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The Role of Law Enforcement in Public Health Emergencies

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  1. The Role of Law Enforcement in Public Health Emergencies • Edward P. Richards, Katharine C. Rathbun, Corina Solé Brito, and Andrea Luna • Available at: • www.ojp.usdoj.gov/BJA • www.dr-kate.com • Email me - richards@lsu.edu

  2. The Report • Driven by bird flu fears • Started as a study of quarantine and isolation • Darlings of the DHS and CDC and others who have never done public health • Became an all hazards approach

  3. Why not Quarantine and Isolation? • Logistics of a wide spread quarantine • Limited response options • SARS Experience

  4. Why All Hazards? • Difficult to maintain readiness for a low probability event • Plan must provide short term benefits to be supported in the long term • Impossible to change behavior patterns on short notice • Plan must incorporate new behaviors and attitudes into everyday situations

  5. Overview of All Hazards • Institute vaccination programs for all recommended adult immunizations • Address policies that encourage employees to work sick • Develop and implement workplace surveillance for infectious disease risks • Include families in these plans because officers cannot work effectively if their families are at risk

  6. Management Oversight Advantages • Provides measurable outcomes, which disaster only planning does not • Provides an economic and workplace benefits which will make the program easier to continue • Requires policies to be worked out with unions and other stakeholders • Assures buy in • Identifies problems

  7. The Next Step: Resilient Communities Bring All Hazards Planning for Public Health Emergencies to the Community

  8. Defining Characteristics of Public Health Emergencies • Long term • Days to longer • Depletes manpower and resources • The affected population requires support • Widespread • Affects a region or significant urban area • Affects everyone, including the police • Significant Risk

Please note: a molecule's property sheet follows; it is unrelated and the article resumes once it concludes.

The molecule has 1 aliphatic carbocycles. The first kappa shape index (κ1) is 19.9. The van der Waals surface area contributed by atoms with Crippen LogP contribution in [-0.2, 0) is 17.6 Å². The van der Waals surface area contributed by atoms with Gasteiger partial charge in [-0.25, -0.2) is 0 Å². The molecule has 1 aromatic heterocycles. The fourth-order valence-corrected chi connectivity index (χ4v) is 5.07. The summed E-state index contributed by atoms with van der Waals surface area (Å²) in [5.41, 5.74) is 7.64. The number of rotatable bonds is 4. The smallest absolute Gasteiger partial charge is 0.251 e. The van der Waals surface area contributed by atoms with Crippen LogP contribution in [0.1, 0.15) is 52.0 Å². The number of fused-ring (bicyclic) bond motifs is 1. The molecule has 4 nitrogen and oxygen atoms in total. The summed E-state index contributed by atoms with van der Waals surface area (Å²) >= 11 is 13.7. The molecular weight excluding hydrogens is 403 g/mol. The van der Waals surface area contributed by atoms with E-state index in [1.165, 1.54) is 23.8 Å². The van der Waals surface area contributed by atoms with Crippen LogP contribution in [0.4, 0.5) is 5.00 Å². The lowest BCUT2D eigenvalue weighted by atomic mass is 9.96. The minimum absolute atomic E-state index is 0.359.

9. Examples • Epidemic • Bird flu • Hazmat incident with long term risks • Anthrax • Dirty bomb • Natural disaster • Hurricanes, Winter storms • Earthquakes

  10. Traditional Emergency Response Scenarios • Geographically limited • Crime scenes • Parade routes • Look at the problems with riot control when whole neighborhoods become involved • Temporarily limited • No one is staffed to do a 100% mobilization for weeks

  11. Limited Response Options in Public Health Emergencies • You cannot shoot people who are just trying to take care of their families • You cannot arrest large numbers of persons to restore order • You cannot occupy significant territory

  12. Your People are also Victims • Widespread public health and environmental crises affect law enforcement personnel • Most personnel will look to their families first • Law enforcement families cannot be protected outside of the context of their communities

  13. Day to Day Life Goes On • No federal plan acknowledges that there are criminals and the homeless • Biggest joke - Pandemic flu plan says they will close the borders • Too many plans can only be staffed by assuming that no other law enforcement or first response activities will take place • Only works for short periods

  14. Why 9/11 is the Wrong Model • Deaths, but not injuries - limited impact on health care • Relatively small percentage of the population displaced for a long period of time • Relatively little infrastructure destroyed

  15. Why Katrina is a Better Model • Widespread • Long-term • Foreseeable • The risks could have been mitigated • The response needs outstripped all available resources